It began as a universal symbol of peace and ended up a casualty in America’s ongoing legal cross-fire between church and state.
For more than 70 years, a 34-foot illuminated cross looming over the Cahuenga Pass has been one of the landmarks by which motorists mark their passage between downtown and the San Fernando Valley.
In fact, the cross was conceived not as a purely religious monument, but as a memorial to one of Hollywood’s pioneers, Christine Wetherell Stevenson, the heiress to the Pittsburgh Paint fortune who helped arrange construction of the Hollywood Bowl. She was also an aspiring playwright who wrote “The Pilgrimage Play,” a pageant about the life and teachings of Jesus Christ.
In 1920, Stevenson choose 29 acres across the Cahuenga Pass from the Hollywood Bowl and helped carry stones from the nearby hills to build the open-air Pilgrimage Theater. She died two years later and in 1923, her admirers memorialized her by planting the cross on the hill above the theater.
Within six years, a brush fire destroyed the original theater and in 1931 Stevenson’s drama reopened in a concrete theater designed in what was described as an “ancient Judaic style.”
For many years, the cross was lighted only at Easter and during the annual “Pilgrimage Play” season. But the public’s affection for the landmark grew and soon Sunday school children were donating money to keep the cross lit. Ultimately, Southern California Edison Co. assumed that expense and bore it until 1941, when the theater and cross were donated to the county. After the county supervisors accepted the gift, they renamed the theater after Supervisor John Anson Ford, recognizing his 24 years of service to the district in which the theater is located. The play continued its annual run until 1964, when the first in a series of lawsuits triggered by the facility’s religious uses forced an end to the performances.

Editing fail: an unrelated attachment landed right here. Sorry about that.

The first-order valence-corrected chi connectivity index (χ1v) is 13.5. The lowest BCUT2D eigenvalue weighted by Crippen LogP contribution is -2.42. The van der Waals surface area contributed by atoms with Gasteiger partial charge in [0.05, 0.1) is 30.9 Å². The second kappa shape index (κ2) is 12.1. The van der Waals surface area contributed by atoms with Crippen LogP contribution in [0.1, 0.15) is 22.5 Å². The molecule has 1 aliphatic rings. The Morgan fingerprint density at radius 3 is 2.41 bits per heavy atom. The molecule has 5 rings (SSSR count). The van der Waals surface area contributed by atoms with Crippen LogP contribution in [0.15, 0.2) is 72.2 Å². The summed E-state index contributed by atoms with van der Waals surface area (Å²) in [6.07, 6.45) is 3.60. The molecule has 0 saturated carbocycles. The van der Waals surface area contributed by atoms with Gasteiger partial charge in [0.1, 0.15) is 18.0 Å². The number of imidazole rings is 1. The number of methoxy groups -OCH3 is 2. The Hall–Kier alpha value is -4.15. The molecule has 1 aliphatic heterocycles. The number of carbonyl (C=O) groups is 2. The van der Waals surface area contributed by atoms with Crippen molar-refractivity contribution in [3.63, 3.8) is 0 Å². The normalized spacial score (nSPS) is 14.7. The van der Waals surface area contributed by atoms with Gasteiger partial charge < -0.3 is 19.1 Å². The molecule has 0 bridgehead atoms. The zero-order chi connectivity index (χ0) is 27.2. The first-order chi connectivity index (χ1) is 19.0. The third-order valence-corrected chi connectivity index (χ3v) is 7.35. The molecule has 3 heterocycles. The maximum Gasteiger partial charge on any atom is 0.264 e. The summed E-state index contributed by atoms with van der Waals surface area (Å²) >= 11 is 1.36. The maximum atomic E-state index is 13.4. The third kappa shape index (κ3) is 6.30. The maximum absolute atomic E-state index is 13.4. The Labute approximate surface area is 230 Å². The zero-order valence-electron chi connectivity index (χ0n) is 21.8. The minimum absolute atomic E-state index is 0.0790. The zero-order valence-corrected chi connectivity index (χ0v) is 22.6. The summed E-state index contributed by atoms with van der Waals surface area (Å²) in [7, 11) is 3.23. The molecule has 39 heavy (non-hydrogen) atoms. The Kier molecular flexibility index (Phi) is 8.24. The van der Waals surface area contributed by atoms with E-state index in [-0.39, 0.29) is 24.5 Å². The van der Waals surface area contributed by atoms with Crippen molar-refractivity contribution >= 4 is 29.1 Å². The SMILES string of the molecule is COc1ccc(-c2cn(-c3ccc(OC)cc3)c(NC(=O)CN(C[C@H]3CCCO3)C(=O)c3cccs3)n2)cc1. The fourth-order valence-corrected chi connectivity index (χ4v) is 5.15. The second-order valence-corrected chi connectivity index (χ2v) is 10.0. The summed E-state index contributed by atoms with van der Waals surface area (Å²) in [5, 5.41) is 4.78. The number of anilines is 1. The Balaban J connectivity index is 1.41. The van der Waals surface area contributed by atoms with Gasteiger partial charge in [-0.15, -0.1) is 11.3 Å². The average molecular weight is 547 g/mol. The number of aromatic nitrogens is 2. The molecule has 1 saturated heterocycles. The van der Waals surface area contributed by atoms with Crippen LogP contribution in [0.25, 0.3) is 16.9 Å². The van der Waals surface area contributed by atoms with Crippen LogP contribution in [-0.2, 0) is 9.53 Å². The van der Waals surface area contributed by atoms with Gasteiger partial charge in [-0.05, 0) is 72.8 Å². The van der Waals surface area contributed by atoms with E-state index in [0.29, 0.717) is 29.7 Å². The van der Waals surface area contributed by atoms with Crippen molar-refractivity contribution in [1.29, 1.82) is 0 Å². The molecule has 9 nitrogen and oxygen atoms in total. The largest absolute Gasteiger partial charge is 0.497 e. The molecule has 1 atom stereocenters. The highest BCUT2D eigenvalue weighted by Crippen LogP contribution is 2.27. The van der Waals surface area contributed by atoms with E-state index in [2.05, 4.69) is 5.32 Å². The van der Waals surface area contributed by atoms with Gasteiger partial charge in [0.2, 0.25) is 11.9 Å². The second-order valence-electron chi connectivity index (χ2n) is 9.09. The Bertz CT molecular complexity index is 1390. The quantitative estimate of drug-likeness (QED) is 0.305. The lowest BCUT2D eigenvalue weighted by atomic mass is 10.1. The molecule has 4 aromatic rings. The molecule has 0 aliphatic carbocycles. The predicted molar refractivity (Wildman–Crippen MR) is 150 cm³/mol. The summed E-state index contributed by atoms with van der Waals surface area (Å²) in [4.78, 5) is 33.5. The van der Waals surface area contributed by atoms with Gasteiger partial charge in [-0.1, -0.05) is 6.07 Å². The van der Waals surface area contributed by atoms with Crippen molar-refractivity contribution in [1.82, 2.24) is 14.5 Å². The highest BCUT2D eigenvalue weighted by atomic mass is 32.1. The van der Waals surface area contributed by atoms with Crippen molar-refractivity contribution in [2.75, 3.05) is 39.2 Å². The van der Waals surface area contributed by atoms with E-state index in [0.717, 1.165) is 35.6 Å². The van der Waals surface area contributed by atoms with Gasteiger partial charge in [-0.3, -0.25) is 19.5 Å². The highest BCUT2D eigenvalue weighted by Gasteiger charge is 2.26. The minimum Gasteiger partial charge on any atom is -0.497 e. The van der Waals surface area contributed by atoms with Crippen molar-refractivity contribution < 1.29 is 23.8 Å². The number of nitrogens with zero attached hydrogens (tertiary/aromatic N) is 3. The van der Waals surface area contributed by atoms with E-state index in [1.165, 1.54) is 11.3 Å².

The cross was damaged by fire a year later. The county replaced it with a steel and plexiglass structure and operated it routinely for years. But the tradition came under legal fire in 1978, when a California Supreme Court ruling ended Los Angeles’ 30-year practice of lighting City Hall windows to form a cross at Christmas and Easter. Two years later, a college professor successfully argued in court that the county was violating the constitutional separation of church and state by maintaining the Ford theater cross as well.
The cross, however, remained--dark and unguarded, abused and unused. Vandals chipped away at its foundation until a windstorm knocked it over it 1984.
Afterward, a small group of crusaders began raising funds for a new cross by doing a video documentary, recording a song, “The Ballad of the Hollywood Cross” by Mindas Masiulis, and collaborating with the Hollywood Heritage preservation group.
Almost 10 years later, with little fanfare, a new cross was erected on the small hilltop patch after the group purchased the site from the county.
The glowing landmark rising above the Cahuenga Pass had survived wind and rain and, finally, even a strict construction of the Constitution.